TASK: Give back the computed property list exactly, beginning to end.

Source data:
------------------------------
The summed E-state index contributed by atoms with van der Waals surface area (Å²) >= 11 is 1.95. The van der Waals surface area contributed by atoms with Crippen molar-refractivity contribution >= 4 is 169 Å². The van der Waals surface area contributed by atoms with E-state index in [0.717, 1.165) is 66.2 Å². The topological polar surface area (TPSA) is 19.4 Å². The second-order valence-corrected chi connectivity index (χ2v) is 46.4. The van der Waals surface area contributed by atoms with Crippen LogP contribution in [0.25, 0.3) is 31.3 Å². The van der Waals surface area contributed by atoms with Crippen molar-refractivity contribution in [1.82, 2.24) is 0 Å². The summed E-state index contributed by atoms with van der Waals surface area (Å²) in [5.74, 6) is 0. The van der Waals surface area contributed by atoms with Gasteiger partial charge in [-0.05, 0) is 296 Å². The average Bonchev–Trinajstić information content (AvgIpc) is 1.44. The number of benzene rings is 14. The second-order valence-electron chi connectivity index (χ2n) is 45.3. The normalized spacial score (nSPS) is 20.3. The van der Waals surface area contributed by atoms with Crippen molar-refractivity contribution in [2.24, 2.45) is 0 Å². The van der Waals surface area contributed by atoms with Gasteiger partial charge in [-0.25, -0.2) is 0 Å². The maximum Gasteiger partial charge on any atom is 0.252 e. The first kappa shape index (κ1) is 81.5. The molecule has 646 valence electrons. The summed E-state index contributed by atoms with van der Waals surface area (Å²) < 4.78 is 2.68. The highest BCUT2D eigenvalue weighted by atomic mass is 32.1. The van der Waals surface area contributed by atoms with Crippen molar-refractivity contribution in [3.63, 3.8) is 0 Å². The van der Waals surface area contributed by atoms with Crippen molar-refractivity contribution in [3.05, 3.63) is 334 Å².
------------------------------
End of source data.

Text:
The summed E-state index contributed by atoms with van der Waals surface area (Å²) >= 11 is 1.95. The van der Waals surface area contributed by atoms with Crippen molar-refractivity contribution >= 4 is 169 Å². The van der Waals surface area contributed by atoms with E-state index in [0.717, 1.165) is 66.2 Å². The topological polar surface area (TPSA) is 19.4 Å². The second-order valence-corrected chi connectivity index (χ2v) is 46.4. The van der Waals surface area contributed by atoms with Crippen LogP contribution in [0.25, 0.3) is 31.3 Å². The van der Waals surface area contributed by atoms with Crippen molar-refractivity contribution in [1.82, 2.24) is 0 Å². The summed E-state index contributed by atoms with van der Waals surface area (Å²) in [5.74, 6) is 0. The van der Waals surface area contributed by atoms with Gasteiger partial charge in [-0.05, 0) is 296 Å². The average Bonchev–Trinajstić information content (AvgIpc) is 1.44. The number of benzene rings is 14. The second-order valence-electron chi connectivity index (χ2n) is 45.3. The normalized spacial score (nSPS) is 20.3. The van der Waals surface area contributed by atoms with Crippen molar-refractivity contribution in [2.24, 2.45) is 0 Å². The van der Waals surface area contributed by atoms with Gasteiger partial charge in [-0.25, -0.2) is 0 Å². The maximum Gasteiger partial charge on any atom is 0.252 e. The first kappa shape index (κ1) is 81.5. The molecule has 646 valence electrons. The summed E-state index contributed by atoms with van der Waals surface area (Å²) < 4.78 is 2.68. The highest BCUT2D eigenvalue weighted by atomic mass is 32.1. The van der Waals surface area contributed by atoms with Crippen molar-refractivity contribution in [3.63, 3.8) is 0 Å². The van der Waals surface area contributed by atoms with Crippen molar-refractivity contribution in [3.05, 3.63) is 334 Å².